Henry is a sensitive, imaginative and thoughtful nine-year old boy. He is the middle child, slotted right in between his athletically gifted, funny, know-it-all fifteen-year old brother Patch and his rambunctious, My Little Pony obsessed younger sister Lulu. Both Henry and his mum share some anxious traits and tend towards self-reflection and to feeling things deeply. Henry is very keen to please his exuberant dad, who is a real enthusiast for life. But Henry is filled with dread at the idea of learning how to ride his new bike without training wheels, especially in front of prickly Reed Barone, another boy who is close to Henry’s age and who is prone to sneering. Eventually, Henry meets ten-year old Cassie, who lives onsite in a caravan with her Pop. Cassie is a free spirit and alive to the world in ways that astonish Henry. Finally, Cassie’s straight up and true courage rubs off and with an unexpected Lulu intervention, Henry learns how to summon up his own courage and to do a whole series of adventurous things that he never imagined.
For what age-group is this novel intended?
Henry is intended for 7-11 year olds. I’ve been really pleased though by the numbers of reviewers that have also recommended it as a read-aloud for the whole family or the school classroom too.
How did you balance fine literary writing with the other elements of the narrative?
I was keen to write in a way that was hospitable to all kinds of middle grade readers, those that were confidently independent and those newly finding their feet. As a result, the story contains lots of snappy dialogue, which helps to give the text an easy, engaging flow. In terms of metaphoric imagery, I kept in mind some feedback given to me around another novel, regarding the importance of restraint. I was conscious that any poetic moment really had to serve the story and forward the action. At the same time, I wanted the novel to contain a certain richness of vocabulary because something the American writer Madeleine L’Engle once said has stayed with me for years, ‘We think because we have words, not the other way around. The more words we have, the better able we are to think conceptually.’ So balancing all of these elements was challenging, a little like prancing across a highwire tightrope.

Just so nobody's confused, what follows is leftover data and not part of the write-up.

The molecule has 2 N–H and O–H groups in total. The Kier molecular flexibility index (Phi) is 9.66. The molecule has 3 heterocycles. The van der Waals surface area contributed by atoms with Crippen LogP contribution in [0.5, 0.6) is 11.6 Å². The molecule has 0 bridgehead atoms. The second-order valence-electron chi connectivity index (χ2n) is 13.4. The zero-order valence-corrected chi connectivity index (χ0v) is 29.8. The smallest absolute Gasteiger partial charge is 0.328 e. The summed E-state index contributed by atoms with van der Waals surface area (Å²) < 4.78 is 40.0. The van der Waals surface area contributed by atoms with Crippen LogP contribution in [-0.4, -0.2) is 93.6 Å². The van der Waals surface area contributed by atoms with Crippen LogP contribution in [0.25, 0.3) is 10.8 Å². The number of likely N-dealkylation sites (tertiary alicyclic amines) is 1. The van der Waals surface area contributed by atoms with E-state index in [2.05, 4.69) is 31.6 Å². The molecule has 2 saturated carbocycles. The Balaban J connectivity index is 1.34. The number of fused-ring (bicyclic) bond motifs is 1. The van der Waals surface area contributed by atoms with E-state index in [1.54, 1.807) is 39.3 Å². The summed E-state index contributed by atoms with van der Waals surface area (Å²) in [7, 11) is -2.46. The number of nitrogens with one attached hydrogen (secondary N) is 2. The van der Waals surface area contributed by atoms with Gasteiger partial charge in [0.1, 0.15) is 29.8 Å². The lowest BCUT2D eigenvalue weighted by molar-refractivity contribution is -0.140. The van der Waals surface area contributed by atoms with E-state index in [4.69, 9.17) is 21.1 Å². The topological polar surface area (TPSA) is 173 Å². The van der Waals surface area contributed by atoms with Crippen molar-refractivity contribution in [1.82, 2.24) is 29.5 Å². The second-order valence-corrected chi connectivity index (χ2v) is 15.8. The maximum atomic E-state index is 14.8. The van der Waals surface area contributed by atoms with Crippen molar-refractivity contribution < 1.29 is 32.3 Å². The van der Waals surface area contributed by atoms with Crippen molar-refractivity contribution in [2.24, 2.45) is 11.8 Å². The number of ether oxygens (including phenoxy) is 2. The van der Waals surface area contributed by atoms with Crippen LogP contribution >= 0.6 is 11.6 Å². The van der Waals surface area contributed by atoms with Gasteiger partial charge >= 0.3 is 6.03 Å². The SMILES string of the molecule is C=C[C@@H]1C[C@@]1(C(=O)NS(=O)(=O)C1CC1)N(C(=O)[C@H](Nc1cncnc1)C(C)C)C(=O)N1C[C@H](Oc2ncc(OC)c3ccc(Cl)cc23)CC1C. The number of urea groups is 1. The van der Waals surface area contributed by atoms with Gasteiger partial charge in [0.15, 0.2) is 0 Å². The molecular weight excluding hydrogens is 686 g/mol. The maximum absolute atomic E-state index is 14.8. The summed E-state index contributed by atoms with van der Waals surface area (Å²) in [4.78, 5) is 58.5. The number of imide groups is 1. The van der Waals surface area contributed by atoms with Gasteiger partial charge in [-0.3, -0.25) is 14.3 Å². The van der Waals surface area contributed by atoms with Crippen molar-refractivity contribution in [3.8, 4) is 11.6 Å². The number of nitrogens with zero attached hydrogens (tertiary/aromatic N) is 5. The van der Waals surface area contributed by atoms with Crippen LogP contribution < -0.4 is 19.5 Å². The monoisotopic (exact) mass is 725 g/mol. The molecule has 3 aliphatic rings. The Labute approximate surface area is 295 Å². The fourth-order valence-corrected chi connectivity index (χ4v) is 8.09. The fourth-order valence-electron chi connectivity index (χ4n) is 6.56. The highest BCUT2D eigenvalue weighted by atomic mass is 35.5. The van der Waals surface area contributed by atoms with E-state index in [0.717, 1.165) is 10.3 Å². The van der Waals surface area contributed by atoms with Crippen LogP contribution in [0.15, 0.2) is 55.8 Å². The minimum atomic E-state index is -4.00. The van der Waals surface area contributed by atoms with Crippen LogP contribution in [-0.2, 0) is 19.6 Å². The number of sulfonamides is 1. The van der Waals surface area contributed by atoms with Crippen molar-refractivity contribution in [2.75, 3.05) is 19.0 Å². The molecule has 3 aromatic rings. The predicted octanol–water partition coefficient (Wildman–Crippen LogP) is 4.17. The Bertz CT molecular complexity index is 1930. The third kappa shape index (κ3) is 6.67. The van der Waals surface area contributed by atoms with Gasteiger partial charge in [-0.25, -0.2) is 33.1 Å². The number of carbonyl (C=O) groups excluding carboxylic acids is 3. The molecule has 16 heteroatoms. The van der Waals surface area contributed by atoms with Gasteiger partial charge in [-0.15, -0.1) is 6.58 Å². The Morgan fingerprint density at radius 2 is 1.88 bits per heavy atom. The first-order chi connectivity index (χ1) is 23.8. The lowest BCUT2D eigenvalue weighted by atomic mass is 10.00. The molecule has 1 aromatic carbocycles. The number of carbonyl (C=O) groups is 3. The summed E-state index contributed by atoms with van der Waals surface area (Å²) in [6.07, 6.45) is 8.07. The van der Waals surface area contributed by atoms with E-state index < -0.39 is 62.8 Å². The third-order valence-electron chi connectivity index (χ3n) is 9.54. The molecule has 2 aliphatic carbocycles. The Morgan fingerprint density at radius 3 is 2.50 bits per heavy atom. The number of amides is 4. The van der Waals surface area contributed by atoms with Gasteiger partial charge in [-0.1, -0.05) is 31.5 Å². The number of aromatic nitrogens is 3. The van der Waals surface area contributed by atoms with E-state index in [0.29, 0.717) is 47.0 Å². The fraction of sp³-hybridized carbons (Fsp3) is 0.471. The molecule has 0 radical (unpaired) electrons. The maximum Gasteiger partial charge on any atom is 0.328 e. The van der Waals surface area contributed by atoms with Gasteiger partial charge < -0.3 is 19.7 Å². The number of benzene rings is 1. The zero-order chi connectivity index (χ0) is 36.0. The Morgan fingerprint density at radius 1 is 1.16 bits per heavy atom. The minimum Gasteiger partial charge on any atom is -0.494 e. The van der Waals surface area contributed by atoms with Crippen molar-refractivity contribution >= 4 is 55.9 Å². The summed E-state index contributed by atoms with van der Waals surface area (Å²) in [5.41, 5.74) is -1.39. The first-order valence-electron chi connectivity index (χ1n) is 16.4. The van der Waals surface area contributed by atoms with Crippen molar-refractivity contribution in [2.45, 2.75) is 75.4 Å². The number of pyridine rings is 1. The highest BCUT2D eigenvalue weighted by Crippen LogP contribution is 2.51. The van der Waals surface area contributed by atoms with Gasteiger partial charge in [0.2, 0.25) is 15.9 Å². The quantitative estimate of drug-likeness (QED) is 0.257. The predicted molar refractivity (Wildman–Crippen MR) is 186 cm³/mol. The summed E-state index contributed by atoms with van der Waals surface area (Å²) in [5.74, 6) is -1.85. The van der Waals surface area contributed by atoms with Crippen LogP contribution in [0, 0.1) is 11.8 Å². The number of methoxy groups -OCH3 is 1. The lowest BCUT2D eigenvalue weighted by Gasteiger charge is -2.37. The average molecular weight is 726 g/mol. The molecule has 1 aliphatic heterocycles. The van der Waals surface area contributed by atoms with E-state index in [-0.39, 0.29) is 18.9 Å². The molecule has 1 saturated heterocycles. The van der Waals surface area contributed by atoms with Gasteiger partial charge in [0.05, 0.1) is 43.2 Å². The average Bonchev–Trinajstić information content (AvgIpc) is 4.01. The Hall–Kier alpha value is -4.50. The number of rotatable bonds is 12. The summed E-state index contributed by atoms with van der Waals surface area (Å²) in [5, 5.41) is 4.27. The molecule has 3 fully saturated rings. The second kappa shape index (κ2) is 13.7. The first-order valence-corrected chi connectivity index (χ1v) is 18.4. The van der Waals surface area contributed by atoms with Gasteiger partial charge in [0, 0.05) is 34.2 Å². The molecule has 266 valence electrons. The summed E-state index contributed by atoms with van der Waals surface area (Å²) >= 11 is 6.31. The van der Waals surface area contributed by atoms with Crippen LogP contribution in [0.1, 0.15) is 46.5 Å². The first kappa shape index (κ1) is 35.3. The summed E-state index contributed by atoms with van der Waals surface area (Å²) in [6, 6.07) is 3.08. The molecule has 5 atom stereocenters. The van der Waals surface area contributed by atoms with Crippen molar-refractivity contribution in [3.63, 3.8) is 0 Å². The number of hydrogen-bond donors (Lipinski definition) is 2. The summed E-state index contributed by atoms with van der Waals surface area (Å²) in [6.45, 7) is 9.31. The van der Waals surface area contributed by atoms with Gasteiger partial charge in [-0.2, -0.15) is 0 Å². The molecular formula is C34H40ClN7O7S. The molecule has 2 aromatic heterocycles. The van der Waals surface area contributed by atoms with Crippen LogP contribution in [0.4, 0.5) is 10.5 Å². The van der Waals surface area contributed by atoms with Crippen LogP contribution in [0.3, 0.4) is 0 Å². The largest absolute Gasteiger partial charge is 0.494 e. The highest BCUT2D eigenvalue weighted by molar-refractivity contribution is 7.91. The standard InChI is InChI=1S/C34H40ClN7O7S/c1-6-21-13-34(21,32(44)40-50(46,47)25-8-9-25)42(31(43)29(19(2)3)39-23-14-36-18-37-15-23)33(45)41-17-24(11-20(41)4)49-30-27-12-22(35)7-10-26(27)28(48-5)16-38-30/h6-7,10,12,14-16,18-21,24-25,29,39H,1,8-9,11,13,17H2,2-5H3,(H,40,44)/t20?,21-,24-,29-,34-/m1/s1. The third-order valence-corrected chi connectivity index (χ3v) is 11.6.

As well as being good fun to read, Henry Hoobler has some important underpinning themes. Could you share some of these?
I’m always a little cautious when discussing themes because I know the writer is sometimes the least insightful person on that subject! With Henry though, I was keen to explore the nature of courage, the way one young boy discovers how to be brave over the summer, by learning how to make a tiny bit of room for the worry in his life, without giving it the whole house. The novel examines the transformative nature of unexpected friendship, the contagiousness of courage, the way we need one another in order to learn how to become brave and the way courage always arrives through the actual taking of considered risks. The novel celebrates the importance of family and community and the value of perseverance, forgiveness and kindness. I was keen to write about the beauty of the natural world and how to recognise and treasure the true significance of small ordinary moments.
Which awards have had particular significance for you?
Whenever a book of mine is either shortlisted or receives an award, I’m always extraordinarily surprised and grateful. I know it’s such a hard job to make those kinds of choices, especially when there are so many equally deserving and beautiful books out in the world. Writing a book does take a significant investment of energy and time and winning an award always means that a book will have a much greater chance of being widely read. I was particularly thrilled in 2010 when Bear and Chook by the Sea won the CBCA’s Book of the Year for Early Childhood, not just because it was a moment I got to share with my good friend the illustrator Emma Quay but also because as a kid, I drew a poster every single year for Oatley Library’s celebrations of the Children’s Book Council’s Book of the Year Awards. I was desperate to win a book prize in that poster competition, never dreaming that I would one day write a book that would win an award from such a long-established and hallowed institution.